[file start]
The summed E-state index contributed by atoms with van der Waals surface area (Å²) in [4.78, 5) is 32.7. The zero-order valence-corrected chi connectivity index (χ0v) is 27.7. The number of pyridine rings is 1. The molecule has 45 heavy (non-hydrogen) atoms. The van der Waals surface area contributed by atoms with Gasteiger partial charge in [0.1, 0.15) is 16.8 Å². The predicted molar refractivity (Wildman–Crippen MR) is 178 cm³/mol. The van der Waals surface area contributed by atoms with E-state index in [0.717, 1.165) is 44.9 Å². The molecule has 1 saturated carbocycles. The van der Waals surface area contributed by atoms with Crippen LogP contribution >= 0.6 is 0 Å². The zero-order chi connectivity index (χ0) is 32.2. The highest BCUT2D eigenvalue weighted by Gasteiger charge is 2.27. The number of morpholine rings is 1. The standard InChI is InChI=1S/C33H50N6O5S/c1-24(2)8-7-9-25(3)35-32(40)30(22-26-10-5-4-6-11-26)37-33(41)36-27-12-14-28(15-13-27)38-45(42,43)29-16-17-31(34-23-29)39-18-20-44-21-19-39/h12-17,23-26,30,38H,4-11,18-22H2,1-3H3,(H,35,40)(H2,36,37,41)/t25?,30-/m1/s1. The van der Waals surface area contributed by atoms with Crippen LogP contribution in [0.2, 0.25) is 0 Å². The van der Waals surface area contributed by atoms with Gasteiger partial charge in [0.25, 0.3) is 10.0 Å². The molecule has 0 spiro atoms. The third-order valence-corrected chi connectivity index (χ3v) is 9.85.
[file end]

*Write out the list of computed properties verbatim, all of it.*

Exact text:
The summed E-state index contributed by atoms with van der Waals surface area (Å²) in [4.78, 5) is 32.7. The zero-order valence-corrected chi connectivity index (χ0v) is 27.7. The number of pyridine rings is 1. The molecule has 45 heavy (non-hydrogen) atoms. The van der Waals surface area contributed by atoms with Gasteiger partial charge in [0.1, 0.15) is 16.8 Å². The predicted molar refractivity (Wildman–Crippen MR) is 178 cm³/mol. The van der Waals surface area contributed by atoms with E-state index in [0.717, 1.165) is 44.9 Å². The molecule has 1 saturated carbocycles. The van der Waals surface area contributed by atoms with Crippen LogP contribution >= 0.6 is 0 Å². The zero-order chi connectivity index (χ0) is 32.2. The highest BCUT2D eigenvalue weighted by Gasteiger charge is 2.27. The number of morpholine rings is 1. The standard InChI is InChI=1S/C33H50N6O5S/c1-24(2)8-7-9-25(3)35-32(40)30(22-26-10-5-4-6-11-26)37-33(41)36-27-12-14-28(15-13-27)38-45(42,43)29-16-17-31(34-23-29)39-18-20-44-21-19-39/h12-17,23-26,30,38H,4-11,18-22H2,1-3H3,(H,35,40)(H2,36,37,41)/t25?,30-/m1/s1. The van der Waals surface area contributed by atoms with Crippen LogP contribution in [0.2, 0.25) is 0 Å². The van der Waals surface area contributed by atoms with Gasteiger partial charge in [0.25, 0.3) is 10.0 Å². The molecule has 0 spiro atoms. The third-order valence-corrected chi connectivity index (χ3v) is 9.85.